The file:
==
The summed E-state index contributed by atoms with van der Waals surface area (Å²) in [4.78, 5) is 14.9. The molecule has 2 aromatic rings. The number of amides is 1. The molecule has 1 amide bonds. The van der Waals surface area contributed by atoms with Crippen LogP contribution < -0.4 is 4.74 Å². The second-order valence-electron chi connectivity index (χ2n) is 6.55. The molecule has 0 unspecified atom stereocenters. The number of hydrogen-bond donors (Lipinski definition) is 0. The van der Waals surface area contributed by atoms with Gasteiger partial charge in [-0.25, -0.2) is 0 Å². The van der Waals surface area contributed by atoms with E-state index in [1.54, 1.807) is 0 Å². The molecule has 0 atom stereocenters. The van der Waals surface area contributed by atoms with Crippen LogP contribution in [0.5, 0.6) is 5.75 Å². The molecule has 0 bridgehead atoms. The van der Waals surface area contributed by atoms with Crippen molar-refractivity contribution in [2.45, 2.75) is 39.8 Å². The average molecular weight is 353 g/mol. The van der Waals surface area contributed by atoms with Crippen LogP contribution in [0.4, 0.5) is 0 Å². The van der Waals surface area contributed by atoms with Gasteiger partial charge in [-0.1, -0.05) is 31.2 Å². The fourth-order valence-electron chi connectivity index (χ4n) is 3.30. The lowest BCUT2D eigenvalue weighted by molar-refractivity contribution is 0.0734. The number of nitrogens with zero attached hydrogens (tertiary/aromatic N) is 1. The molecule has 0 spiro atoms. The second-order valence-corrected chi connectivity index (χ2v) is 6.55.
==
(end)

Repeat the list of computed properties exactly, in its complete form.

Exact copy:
The summed E-state index contributed by atoms with van der Waals surface area (Å²) in [4.78, 5) is 14.9. The molecule has 2 aromatic rings. The number of amides is 1. The molecule has 1 amide bonds. The van der Waals surface area contributed by atoms with Crippen LogP contribution < -0.4 is 4.74 Å². The second-order valence-electron chi connectivity index (χ2n) is 6.55. The molecule has 0 unspecified atom stereocenters. The number of hydrogen-bond donors (Lipinski definition) is 0. The van der Waals surface area contributed by atoms with Gasteiger partial charge in [-0.25, -0.2) is 0 Å². The van der Waals surface area contributed by atoms with E-state index in [1.54, 1.807) is 0 Å². The molecule has 0 atom stereocenters. The van der Waals surface area contributed by atoms with Crippen LogP contribution in [0.5, 0.6) is 5.75 Å². The molecule has 0 bridgehead atoms. The van der Waals surface area contributed by atoms with Crippen molar-refractivity contribution in [2.45, 2.75) is 39.8 Å². The average molecular weight is 353 g/mol. The van der Waals surface area contributed by atoms with Crippen LogP contribution in [0.4, 0.5) is 0 Å². The van der Waals surface area contributed by atoms with Gasteiger partial charge in [-0.1, -0.05) is 31.2 Å². The fourth-order valence-electron chi connectivity index (χ4n) is 3.30. The lowest BCUT2D eigenvalue weighted by molar-refractivity contribution is 0.0734. The number of nitrogens with zero attached hydrogens (tertiary/aromatic N) is 1. The molecule has 0 spiro atoms. The second-order valence-corrected chi connectivity index (χ2v) is 6.55.